In August 2013, the Shanghai Higher People’s Court reinforced the role of rule-of-reason analysis in RPM cases in the private action brought by Beijing Ruigang Yonghe Science and Technology Trade Company (Rainbow) against Johnson & Johnson subsidiaries in Shanghai. The Intermediate People’s Court had previously found that RPM was not per se illegal but that three conditions must be met; namely, anticompetitive behaviour, injury and causality between the two. Although the Intermediate People’s Court finding that there had been no violation of the AML was overturned, the Higher People’s Court confirmed the rule-of-reason approach that had been adopted, and further emphasised that four factors should be taken into account:

  • whether there is sufficient competition in the relevant market, considering such factors as market definition, bargaining power of buyers and barriers to entry;
  • whether the defendant has a strong market position, taking account of market shares, power in price negotiation and brand importance;
  • the motivation of the defendant; and
  • the anticompetitive and pro-competitive effects arising from the arrangement.

The fact that these two courts arrived at different conclusions, in spite of the application of a similar standard to the same facts, reinforces the challenges that are inherent in determining the net impact of many vertical arrangements on competition.

More recently, China’s National Development and Reform Commission (NDRC) has investigated and imposed sizeable fines on several auto manufacturers for vertical restraints, including RPM, in relation to the prices of cars as well as auto parts and vehicle maintenance in the aftersales market. It is less clear whether the NDRC applied a per se or rule-of-reason standard for these cases. The NDRC is currently drafting detailed implementation rules regarding the enforcement of Article 15 of the AML that grant exemptions in antitrust investigations, including on the grounds of economic efficiency. It is also in the process of drafting antitrust guidelines for the automobile industry. Both of these documents are expected to provide further guidance on the treatment of RPM arrangements.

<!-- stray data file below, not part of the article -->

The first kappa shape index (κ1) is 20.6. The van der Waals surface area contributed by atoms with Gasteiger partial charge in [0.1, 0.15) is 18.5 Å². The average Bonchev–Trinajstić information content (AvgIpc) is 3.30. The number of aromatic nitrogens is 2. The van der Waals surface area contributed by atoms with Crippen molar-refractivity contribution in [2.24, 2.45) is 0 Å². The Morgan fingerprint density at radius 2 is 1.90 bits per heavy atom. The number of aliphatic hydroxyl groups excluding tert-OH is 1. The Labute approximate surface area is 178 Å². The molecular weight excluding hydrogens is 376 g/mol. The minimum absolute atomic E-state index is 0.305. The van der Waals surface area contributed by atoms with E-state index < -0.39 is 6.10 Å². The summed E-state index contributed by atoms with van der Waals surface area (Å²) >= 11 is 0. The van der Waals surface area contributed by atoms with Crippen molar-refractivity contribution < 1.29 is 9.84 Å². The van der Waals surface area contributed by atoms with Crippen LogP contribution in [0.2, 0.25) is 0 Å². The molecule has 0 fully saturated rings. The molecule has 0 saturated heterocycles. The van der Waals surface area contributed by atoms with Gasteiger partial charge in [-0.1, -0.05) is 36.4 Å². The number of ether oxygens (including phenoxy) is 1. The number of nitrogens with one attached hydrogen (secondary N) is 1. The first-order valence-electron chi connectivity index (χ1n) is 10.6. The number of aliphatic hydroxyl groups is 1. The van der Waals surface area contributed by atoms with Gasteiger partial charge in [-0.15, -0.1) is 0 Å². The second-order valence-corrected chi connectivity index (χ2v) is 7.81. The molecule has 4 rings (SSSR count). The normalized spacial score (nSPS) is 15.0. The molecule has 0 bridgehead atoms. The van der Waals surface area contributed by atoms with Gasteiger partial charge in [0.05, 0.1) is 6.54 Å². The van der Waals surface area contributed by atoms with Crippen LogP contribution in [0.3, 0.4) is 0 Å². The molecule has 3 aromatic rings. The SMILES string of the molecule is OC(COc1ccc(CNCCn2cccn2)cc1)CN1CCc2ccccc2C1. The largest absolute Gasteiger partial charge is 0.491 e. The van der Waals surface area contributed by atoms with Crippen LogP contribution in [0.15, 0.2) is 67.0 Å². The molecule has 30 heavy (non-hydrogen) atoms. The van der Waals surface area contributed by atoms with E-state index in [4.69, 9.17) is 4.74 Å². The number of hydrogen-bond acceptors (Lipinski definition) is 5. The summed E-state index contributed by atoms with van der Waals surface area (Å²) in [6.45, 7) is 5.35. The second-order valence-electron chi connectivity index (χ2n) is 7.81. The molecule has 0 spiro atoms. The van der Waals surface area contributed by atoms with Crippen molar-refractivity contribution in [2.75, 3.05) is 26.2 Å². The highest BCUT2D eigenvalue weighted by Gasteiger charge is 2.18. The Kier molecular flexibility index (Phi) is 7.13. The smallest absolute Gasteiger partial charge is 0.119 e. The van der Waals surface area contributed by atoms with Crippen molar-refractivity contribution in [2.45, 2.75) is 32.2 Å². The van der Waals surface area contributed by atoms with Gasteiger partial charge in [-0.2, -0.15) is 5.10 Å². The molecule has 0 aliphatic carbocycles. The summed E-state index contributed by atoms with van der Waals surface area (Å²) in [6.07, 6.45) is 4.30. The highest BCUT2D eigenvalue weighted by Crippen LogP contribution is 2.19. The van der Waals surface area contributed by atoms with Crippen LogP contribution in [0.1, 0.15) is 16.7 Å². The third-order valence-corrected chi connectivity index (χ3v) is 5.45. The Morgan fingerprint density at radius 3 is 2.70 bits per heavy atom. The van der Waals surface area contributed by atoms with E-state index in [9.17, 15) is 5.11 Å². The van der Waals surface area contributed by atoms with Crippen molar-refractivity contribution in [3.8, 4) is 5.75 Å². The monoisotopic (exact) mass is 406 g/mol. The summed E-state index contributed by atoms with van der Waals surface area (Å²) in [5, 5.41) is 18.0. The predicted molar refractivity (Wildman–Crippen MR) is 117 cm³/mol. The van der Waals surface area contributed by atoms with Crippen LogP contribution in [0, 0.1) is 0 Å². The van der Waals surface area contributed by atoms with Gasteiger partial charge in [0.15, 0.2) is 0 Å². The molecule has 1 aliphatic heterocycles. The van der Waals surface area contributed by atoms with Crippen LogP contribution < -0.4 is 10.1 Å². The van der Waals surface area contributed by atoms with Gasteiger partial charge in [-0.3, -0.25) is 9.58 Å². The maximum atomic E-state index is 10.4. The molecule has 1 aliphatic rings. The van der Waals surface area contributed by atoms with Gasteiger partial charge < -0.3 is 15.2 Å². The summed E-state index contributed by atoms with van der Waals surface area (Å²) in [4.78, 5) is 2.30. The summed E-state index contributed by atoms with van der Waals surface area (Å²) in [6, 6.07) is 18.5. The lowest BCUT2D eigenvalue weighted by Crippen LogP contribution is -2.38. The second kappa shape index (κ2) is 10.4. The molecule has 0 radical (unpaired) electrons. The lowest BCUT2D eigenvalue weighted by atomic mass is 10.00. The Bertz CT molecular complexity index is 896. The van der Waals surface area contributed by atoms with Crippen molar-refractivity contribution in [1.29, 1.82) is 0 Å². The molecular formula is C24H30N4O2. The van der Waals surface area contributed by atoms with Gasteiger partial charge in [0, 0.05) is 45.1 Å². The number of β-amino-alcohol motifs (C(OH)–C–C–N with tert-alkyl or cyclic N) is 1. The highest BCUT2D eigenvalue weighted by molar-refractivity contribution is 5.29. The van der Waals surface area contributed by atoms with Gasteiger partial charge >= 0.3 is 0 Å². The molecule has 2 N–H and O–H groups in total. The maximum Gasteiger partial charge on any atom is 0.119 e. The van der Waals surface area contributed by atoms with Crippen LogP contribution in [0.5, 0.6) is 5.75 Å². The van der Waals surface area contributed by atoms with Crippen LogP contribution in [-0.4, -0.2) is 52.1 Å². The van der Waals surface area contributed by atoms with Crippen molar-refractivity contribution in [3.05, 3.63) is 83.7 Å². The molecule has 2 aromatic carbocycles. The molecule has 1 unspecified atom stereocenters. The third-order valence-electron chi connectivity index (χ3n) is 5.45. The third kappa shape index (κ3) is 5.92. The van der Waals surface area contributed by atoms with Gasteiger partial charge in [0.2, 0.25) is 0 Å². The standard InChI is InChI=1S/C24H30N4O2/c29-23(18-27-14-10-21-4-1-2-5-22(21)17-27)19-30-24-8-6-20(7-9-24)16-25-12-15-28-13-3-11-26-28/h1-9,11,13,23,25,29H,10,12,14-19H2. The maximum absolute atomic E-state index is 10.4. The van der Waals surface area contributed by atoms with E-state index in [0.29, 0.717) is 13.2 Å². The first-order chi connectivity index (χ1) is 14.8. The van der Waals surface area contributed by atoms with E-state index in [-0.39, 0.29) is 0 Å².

Most favoured nation clauses: the shift out of favour

Vertical restraints under which one party agrees to provide terms and conditions to another that are no less favourable as those provided to any other party and known as most favoured nation (MFN) arrangements. MFN clauses can take several forms, for example:

•     most favoured customer, licensee or supplier clauses;

•     commitments not to sell at a better price on other platforms – so-called retail-price MFNs; and

•     MFN-plus clauses that commit to providing preferential terms and conditions.